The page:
The European Union hopes to receive 30 million doses of a potential corona vaccine by the end of this year, as part of the deal with British manufacturer AstraZeneca. Based on one dose per person, such a first batch would cover 6 to 7 percent of the EU population.

The European Commission has signed a deal with AstraZeneca for 300 million doses of the potential vaccine, worth $397.8 million. The deal includes the option to purchase an additional 100 million doses.

“We want all the member states to have the same price, but also to have the vaccine at the same time. It means that, for instance, for AstraZeneca, we will have I would say at the end of this year a certain number of doses – hopefully 30 million doses. These doses will be distributed pro-rata among the member states and so on and so forth until we get to a total of the 300 million doses we have negotiated.”, a representative of the European Commission told Reuters.

The 30 million doses are to be distributed among the member states by population until all 300 million have been distributed. Member states themselves determine who can receive a vaccination first.

In June it was announced that the Netherlands, among others, had concluded a contract with AstraZeneca. The company has also entered into similar agreements with the United States, United Kingdom and India, among others. The company says the nonprofit vaccines will be available during the pandemic.

AstraZeneca’s vaccine was developed in collaboration with the University of Oxford and is called AZD1222. The first test results were published in July in the journal The Lancet and were positive. “It is safe and triggers a response from the immune system,” the researchers said. In addition to AstraZeneca, the EU is also in talks with manufacturers Johnson & Johnson, Sanofi, Moderna and CureVac for possible vaccines.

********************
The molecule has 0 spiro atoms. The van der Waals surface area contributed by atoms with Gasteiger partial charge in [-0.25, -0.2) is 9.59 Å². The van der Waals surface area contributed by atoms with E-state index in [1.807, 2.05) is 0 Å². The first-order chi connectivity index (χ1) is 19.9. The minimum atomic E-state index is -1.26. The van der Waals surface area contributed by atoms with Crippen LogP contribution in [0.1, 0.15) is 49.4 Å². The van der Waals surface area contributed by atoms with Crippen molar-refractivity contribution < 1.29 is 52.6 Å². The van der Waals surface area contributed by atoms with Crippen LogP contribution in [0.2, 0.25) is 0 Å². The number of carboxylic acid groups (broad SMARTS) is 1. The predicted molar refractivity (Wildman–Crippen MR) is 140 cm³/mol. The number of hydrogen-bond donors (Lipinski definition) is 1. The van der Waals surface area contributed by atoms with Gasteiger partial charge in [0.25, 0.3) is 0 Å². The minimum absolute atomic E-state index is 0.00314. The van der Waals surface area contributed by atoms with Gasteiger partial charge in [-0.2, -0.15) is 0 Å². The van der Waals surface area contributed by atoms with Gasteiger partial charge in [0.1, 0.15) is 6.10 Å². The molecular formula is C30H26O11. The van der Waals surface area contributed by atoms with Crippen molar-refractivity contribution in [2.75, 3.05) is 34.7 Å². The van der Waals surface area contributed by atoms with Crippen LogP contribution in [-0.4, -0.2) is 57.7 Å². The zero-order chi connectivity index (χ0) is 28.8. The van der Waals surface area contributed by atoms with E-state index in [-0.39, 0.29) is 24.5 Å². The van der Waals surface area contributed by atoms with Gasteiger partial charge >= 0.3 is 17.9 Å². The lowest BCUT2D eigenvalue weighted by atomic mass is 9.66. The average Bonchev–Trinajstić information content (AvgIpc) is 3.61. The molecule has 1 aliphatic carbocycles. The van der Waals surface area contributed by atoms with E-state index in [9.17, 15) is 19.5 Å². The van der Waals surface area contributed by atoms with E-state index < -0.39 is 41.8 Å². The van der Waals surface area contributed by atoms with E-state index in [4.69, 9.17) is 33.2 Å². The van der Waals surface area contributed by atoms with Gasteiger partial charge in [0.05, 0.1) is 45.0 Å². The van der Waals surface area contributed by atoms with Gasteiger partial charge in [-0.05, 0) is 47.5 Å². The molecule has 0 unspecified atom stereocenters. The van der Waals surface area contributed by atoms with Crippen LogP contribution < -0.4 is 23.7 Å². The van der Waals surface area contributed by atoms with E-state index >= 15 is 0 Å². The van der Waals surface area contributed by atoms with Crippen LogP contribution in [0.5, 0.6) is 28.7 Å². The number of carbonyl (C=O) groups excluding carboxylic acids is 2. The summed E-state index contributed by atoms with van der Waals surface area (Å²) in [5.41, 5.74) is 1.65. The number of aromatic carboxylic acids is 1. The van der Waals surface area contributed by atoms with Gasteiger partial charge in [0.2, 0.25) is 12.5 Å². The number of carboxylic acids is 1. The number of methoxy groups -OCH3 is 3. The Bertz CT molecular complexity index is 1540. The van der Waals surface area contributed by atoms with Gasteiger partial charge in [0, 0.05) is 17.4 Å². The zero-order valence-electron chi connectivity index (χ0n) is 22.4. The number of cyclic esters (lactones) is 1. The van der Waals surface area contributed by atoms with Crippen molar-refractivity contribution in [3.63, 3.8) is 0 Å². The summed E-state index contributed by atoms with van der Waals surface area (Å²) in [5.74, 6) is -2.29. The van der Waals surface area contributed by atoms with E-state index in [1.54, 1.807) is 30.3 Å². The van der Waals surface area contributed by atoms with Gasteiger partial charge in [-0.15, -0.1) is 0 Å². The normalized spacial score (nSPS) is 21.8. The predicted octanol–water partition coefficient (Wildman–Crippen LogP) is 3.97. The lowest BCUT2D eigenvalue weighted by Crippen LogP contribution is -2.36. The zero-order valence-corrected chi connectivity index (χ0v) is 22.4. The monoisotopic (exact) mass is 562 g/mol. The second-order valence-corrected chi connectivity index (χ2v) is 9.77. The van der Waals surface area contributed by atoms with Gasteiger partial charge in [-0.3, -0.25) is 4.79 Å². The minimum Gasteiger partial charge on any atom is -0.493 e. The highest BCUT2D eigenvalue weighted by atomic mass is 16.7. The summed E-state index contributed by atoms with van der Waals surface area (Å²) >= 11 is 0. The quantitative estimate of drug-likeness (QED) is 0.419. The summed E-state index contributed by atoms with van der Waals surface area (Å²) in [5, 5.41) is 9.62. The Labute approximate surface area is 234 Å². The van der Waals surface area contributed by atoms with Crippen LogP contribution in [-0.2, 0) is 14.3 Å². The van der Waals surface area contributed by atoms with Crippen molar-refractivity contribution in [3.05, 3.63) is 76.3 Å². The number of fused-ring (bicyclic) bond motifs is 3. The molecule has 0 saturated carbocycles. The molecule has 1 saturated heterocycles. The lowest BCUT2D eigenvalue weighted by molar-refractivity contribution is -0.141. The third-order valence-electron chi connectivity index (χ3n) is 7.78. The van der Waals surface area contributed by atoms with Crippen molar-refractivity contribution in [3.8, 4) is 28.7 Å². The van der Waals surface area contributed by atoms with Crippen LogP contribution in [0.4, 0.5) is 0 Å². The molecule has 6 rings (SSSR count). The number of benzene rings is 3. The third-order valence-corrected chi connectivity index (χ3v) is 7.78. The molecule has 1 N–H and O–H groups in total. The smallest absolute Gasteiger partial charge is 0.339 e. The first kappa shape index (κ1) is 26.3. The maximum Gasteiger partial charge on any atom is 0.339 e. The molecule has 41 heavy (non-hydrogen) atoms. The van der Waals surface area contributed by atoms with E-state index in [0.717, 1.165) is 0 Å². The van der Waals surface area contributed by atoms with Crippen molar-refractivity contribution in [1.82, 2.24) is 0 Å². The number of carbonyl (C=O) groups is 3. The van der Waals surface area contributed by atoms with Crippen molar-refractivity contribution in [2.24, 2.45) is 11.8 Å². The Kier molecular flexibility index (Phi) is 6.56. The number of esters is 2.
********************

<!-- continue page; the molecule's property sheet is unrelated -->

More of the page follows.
The Commission official said it is also hopeful to bridge a small gap in talks with Pfizer and BionTech for the vaccine candidate that they are developing together.

Update: How does society feel about a vaccine?

Today, a new poll from market research firm Ipsos shows that there are significant differences between countries when it comes to people’s willingness to get vaccinated against the coronavirus once there is a vaccine.

Many people see a vaccine as a way to return to a life as normal as possible. The World Health Organization (WHO) is monitoring more than 170 vaccine candidates, of which nine are in an advanced testing phase. The effectiveness of a vaccine stands or falls with people’s willingness to be vaccinated. And it is not always the same size everywhere, according to a study by Ipsos, commissioned by the World Economic Forum. The main reason is that people who do not want a vaccine are mainly concerned about possible side effects. The difference are enormous, as in China 97% seems to be positive about a vaccine, while in Russia almost half of the people seems to be sceptical about a vaccine.

Neither PSN nor its owners, members, officers, directors, partners, consultants, nor anyone involved in the publication of this website, is a registered investment adviser or broker-dealer or associated person with a registered investment adviser or broker-dealer and none of the foregoing make any recommendation that the purchase or sale of securities of any company profiled in the PSN website is suitable or advisable for any person or that an investment or transaction in such securities will be profitable. The information contained in the PSN website is not intended to be, and shall not constitute, an offer to sell nor the solicitation of any offer to buy any security. The information presented in the PSN website is provided for informational purposes only and is not to be treated as advice or a recommendation to make any specific investment. Please consult with an independent investment adviser and qualified investment professional before making an investment decision.